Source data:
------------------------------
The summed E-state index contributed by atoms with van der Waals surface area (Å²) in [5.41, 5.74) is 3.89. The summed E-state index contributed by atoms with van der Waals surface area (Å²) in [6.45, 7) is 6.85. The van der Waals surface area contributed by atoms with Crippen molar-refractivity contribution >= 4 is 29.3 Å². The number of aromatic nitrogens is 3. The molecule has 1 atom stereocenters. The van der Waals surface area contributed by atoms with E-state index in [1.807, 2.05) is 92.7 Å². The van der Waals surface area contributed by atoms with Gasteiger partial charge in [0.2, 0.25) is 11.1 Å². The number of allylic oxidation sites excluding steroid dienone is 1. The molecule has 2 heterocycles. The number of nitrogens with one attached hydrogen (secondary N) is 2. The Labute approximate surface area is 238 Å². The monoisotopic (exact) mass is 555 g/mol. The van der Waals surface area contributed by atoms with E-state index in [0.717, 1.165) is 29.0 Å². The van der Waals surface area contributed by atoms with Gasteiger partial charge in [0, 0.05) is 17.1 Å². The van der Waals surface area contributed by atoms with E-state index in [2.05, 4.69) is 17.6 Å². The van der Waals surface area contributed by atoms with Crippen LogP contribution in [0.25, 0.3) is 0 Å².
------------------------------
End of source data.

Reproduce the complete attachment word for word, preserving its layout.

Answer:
The summed E-state index contributed by atoms with van der Waals surface area (Å²) in [5.41, 5.74) is 3.89. The summed E-state index contributed by atoms with van der Waals surface area (Å²) in [6.45, 7) is 6.85. The van der Waals surface area contributed by atoms with Crippen molar-refractivity contribution >= 4 is 29.3 Å². The number of aromatic nitrogens is 3. The molecule has 1 atom stereocenters. The van der Waals surface area contributed by atoms with E-state index in [1.807, 2.05) is 92.7 Å². The van der Waals surface area contributed by atoms with Gasteiger partial charge in [0.2, 0.25) is 11.1 Å². The number of allylic oxidation sites excluding steroid dienone is 1. The molecule has 2 heterocycles. The number of nitrogens with one attached hydrogen (secondary N) is 2. The Labute approximate surface area is 238 Å². The monoisotopic (exact) mass is 555 g/mol. The van der Waals surface area contributed by atoms with E-state index in [0.717, 1.165) is 29.0 Å². The van der Waals surface area contributed by atoms with Gasteiger partial charge in [0, 0.05) is 17.1 Å². The van der Waals surface area contributed by atoms with E-state index in [2.05, 4.69) is 17.6 Å². The van der Waals surface area contributed by atoms with Crippen LogP contribution in [0.25, 0.3) is 0 Å².